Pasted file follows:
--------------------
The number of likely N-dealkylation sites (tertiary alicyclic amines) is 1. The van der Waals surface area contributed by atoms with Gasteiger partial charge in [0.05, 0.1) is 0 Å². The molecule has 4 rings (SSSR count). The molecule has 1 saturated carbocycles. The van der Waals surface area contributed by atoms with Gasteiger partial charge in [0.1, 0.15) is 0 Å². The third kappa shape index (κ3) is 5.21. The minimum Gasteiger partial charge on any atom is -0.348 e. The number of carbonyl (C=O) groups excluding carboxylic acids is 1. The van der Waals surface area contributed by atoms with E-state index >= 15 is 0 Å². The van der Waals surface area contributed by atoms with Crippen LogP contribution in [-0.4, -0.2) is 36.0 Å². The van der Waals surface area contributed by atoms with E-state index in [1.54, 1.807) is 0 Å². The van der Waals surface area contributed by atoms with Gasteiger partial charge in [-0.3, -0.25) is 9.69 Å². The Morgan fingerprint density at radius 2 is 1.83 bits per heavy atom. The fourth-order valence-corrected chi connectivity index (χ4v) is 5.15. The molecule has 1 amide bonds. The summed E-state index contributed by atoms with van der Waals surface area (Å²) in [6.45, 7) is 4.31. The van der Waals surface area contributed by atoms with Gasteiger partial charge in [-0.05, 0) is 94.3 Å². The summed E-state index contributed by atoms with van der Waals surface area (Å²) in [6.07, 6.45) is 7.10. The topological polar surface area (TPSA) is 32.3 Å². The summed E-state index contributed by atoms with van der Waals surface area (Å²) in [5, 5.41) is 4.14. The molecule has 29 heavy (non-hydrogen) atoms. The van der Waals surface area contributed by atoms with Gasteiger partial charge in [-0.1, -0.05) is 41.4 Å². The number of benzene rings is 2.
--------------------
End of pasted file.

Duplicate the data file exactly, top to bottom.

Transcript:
The number of likely N-dealkylation sites (tertiary alicyclic amines) is 1. The van der Waals surface area contributed by atoms with Gasteiger partial charge in [0.05, 0.1) is 0 Å². The molecule has 4 rings (SSSR count). The molecule has 1 saturated carbocycles. The van der Waals surface area contributed by atoms with Gasteiger partial charge in [0.1, 0.15) is 0 Å². The third kappa shape index (κ3) is 5.21. The minimum Gasteiger partial charge on any atom is -0.348 e. The number of carbonyl (C=O) groups excluding carboxylic acids is 1. The van der Waals surface area contributed by atoms with E-state index >= 15 is 0 Å². The van der Waals surface area contributed by atoms with Crippen LogP contribution in [-0.4, -0.2) is 36.0 Å². The van der Waals surface area contributed by atoms with E-state index in [1.54, 1.807) is 0 Å². The van der Waals surface area contributed by atoms with Gasteiger partial charge in [-0.3, -0.25) is 9.69 Å². The Morgan fingerprint density at radius 2 is 1.83 bits per heavy atom. The fourth-order valence-corrected chi connectivity index (χ4v) is 5.15. The molecule has 1 amide bonds. The summed E-state index contributed by atoms with van der Waals surface area (Å²) in [6.45, 7) is 4.31. The van der Waals surface area contributed by atoms with Gasteiger partial charge in [-0.05, 0) is 94.3 Å². The summed E-state index contributed by atoms with van der Waals surface area (Å²) in [6.07, 6.45) is 7.10. The topological polar surface area (TPSA) is 32.3 Å². The summed E-state index contributed by atoms with van der Waals surface area (Å²) in [5, 5.41) is 4.14. The molecule has 29 heavy (non-hydrogen) atoms. The van der Waals surface area contributed by atoms with Gasteiger partial charge in [-0.1, -0.05) is 41.4 Å². The number of benzene rings is 2.